The ‘theme’ of this caper is meant to be “old ways” versus “new ways”, I know this because several characters actually tell us so. The script makes several forays into the Bond canon*, perhaps in an attempt to ensure we fully accept Craig as Bond, once and for all. Unfortunately, though I enjoyed the “see, we remember where Bond came from” parts, what comes after the opening credits pales in comparison to those opening scenes.

For one, Javier Bardem, so juicily evil in No Country For Old Men, is sadly flat in Skyfall. Though Bond villains are historically cheesy and one-dimensional, Silva (Bardem) is just…blah. He has the requisite isolated lair, the army of loyal minions, the frightened beauty who betrays him to Bond – and delivers Bond to him. He just has no real menace.

Naomie Harris is a bright spot as Eve, and likely to be around for a few more installments of the franchise. Albert Finney is a happy moment as Kincade. Ralph Fiennes, always reliable, certainly doesn’t disappoint as Gareth Mallory, the new boss intent on securing the resignation of M (Judi Dench). A good cast, overall.

Like Casino Royale, this movie works as an action movie, but not as a Bond movie – unless you are new to Bond. An old fogey like me, still be hung up on the previous winning formula, would easily accept Daniel Craig as any other MI6 officer . . . just not 007.

It was an enjoyable film, full of gunfights and espionage, so it will do well with my friends. I’ll give it a 3.5, and it has inspired me to add Quantum of Solace to my queue so I can give it a whirl.

* They also end this movie having put a decisive end to some iconic Bond bits, which seems a winking way of saying, “Get over it, Sean Connery isn’t coming back”

Rotten Tomatoes: Critics 92%; Audience 89%

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Red Lights (2012)


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Red Lights

Psychologist Margaret Matheson and her assistant study paranormal activity, which leads them to investigate a world-renowned psychic who has resurfaced years after his toughest critic mysteriously passed away.

I know D picked this off the shelf because of the stellar cast; Robert De Niro and Sigourney Weaver (generally reliable in everything they do), Cillian Murphy (I’ve been a fan since 28 Days Later…), Toby Jones (you may not recognize the name, but you’ll know his face), and the adorable Elizabeth Olsen (Younger sister of the Olsen twins, cuter, better actress. She’s been making a splash lately. That’s her->)

The Seattle Times seems to appreciate that cast, too:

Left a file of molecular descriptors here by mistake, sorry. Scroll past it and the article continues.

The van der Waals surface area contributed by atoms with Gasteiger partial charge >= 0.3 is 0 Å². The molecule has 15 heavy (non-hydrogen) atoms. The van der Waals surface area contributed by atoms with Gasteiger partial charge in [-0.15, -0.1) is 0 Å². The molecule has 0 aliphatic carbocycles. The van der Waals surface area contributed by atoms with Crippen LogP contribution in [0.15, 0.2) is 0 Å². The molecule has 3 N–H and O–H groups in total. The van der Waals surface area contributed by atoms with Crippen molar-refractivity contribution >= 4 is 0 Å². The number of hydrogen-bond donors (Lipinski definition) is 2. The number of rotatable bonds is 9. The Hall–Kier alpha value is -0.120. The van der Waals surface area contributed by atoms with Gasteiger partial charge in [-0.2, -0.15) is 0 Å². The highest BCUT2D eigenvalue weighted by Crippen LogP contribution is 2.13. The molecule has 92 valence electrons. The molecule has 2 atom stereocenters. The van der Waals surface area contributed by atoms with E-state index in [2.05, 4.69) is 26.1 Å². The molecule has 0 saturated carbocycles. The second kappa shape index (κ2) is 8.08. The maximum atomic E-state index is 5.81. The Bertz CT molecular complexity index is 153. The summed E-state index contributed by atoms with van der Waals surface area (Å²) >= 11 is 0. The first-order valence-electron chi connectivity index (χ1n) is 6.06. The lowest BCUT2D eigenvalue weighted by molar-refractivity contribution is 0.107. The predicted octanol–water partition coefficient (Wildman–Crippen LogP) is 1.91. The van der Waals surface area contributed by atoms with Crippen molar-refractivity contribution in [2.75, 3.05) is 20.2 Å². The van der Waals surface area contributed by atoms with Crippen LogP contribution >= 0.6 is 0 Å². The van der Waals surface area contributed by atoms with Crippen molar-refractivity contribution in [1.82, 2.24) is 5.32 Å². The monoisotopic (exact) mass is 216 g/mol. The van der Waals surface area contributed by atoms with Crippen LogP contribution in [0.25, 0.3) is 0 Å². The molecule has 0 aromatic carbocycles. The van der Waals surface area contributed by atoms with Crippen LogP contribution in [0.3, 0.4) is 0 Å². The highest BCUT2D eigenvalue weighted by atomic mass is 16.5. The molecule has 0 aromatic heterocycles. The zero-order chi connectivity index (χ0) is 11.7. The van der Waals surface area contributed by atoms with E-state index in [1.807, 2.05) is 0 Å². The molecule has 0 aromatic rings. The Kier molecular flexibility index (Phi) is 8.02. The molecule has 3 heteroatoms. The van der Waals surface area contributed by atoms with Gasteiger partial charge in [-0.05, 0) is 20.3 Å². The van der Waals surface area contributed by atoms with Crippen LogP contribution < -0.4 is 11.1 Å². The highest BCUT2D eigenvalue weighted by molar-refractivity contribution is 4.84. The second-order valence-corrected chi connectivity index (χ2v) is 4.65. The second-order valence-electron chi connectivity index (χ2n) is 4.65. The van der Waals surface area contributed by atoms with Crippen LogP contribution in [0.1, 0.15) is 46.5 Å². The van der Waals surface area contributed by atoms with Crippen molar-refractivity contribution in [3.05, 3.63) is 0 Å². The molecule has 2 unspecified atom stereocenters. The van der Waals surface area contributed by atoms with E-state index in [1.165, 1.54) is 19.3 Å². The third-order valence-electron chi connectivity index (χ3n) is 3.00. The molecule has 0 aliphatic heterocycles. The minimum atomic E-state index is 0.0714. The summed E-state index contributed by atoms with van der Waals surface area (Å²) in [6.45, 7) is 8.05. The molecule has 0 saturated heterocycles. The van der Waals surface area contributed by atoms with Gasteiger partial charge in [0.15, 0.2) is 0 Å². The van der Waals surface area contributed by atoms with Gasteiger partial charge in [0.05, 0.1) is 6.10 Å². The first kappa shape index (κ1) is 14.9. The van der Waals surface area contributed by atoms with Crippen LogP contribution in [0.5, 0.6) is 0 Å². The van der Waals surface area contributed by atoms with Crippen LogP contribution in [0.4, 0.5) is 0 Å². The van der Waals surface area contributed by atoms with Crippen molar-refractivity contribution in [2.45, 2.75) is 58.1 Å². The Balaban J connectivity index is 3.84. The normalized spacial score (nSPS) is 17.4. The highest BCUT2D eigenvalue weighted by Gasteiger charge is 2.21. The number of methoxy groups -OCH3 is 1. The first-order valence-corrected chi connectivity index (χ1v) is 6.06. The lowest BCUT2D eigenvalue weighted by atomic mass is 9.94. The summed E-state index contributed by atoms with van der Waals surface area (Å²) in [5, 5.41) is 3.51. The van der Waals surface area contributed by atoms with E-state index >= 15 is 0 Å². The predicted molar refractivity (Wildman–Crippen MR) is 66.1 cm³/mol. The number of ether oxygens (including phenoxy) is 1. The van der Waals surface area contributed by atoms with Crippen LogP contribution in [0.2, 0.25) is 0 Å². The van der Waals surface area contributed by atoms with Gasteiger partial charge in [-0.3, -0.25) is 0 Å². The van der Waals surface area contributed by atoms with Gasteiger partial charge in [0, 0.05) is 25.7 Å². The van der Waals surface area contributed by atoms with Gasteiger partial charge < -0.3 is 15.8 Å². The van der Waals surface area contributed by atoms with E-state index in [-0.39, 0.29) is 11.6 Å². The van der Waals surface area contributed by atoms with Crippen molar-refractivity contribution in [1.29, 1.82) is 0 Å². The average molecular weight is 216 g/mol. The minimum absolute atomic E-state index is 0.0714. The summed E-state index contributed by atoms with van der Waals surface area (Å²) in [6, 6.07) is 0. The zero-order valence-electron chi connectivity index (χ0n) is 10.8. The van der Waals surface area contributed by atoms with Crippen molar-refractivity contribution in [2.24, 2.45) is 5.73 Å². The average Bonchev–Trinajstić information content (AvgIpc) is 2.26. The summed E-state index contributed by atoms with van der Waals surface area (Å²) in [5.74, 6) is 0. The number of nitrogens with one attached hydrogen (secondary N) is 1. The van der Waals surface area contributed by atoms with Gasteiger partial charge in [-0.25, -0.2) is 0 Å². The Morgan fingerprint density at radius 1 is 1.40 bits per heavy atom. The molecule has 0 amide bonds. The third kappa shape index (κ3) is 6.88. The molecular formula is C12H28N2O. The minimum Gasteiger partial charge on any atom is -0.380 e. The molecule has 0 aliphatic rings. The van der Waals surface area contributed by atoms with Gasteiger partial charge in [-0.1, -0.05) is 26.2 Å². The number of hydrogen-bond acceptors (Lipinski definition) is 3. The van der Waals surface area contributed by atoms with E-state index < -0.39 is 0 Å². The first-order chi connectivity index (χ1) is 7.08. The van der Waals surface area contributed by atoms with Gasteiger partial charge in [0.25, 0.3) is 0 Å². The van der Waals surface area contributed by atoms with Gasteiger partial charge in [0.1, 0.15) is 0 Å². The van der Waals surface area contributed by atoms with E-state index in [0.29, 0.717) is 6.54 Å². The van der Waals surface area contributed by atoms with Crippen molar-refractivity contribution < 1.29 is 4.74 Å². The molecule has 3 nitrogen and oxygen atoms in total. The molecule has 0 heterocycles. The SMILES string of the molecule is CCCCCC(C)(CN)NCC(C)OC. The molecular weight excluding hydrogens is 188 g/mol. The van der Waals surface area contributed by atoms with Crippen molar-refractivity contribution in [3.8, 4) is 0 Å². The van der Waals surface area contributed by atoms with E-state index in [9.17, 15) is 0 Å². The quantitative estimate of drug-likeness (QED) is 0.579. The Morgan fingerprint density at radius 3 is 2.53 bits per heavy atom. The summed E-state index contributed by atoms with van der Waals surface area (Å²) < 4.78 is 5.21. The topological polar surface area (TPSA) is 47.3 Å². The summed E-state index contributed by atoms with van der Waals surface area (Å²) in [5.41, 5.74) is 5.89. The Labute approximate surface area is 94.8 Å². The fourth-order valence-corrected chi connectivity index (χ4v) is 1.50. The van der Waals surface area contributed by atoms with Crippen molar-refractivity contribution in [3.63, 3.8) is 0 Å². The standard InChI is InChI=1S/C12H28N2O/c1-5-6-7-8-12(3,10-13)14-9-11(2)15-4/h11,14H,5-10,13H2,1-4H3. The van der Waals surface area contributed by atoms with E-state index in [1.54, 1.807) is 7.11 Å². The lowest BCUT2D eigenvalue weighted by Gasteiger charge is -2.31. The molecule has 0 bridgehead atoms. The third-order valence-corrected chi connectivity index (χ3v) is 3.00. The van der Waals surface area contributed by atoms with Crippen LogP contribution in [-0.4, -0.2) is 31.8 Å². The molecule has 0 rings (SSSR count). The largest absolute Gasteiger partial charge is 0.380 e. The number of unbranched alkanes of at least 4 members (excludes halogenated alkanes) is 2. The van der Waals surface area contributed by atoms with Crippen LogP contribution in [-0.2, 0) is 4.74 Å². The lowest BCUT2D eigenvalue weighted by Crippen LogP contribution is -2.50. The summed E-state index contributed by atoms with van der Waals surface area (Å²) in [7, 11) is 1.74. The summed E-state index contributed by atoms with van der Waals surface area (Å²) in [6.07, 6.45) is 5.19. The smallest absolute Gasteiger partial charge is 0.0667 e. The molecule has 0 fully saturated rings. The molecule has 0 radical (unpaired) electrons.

Weaver is forbiddingly grim and focused as Matheson, and Murphy is the personification of haunted unease as her colleague. De Niro, in one of his most effective performances in years, is at once diabolical and silken in manner as Silver. His character may be blind, but he gives the impression of being able to see into the souls of his adversaries.

I was not blown away by De Niro’s performance but, considering some of the roles he has tackled lately, it may well be “one of his most effective performances in years

There has been a glut of movies celebrating paranormal activity recently, whether to scare us or enlighten us. What sets this film apart is the skeptical focus it puts on psychics and faith healers, pulling back the curtain on their “gifts”.

Perhaps this viewpoint held extra intrigue for me, a longtime fan of The Amazing Randi and his skeptics shows. As much as I enjoy as good magician, and prefer not to know their tricks, I appreciate being reminded that it doesn’t hurt to maintain a healthy skepticism in life.

I wish they had given us a bit more along that line but, once they set the debunking premise, I suppose we didn’t need more. They also give us enough of Simon Silver to know he is creepy, and could be dangerous – at least to our heroes. Though the reason for the ‘danger’ is merely glossed over.

One of the highlights early in the movie is Eugenio Mira doing an over-the-top, cabaret impression of Robert De Niro in a flashback scene of the young Simon Silver. It’s as if director Rodrigo Cortés wanted to give us a bit of fun so found a nightclub impressionist and turned him loose. I found it an amusing nod to his star’s stature.

Red Lights manages to entertain and hold your attention to nearly the end, when it all goes horribly wrong.

The ending, alas, erases much of what was good in the movie. In attempting to pull off a clever twist, they expose the flaws & weakness in the story. To steal a quote, “The only way to pull a rabbit out of a hat is to put it there first.

Spoilers may be in the rest of my review, so don’t scroll if you don’t want to know…

Rotten Tomatoes: Critics 29%; Audience 36%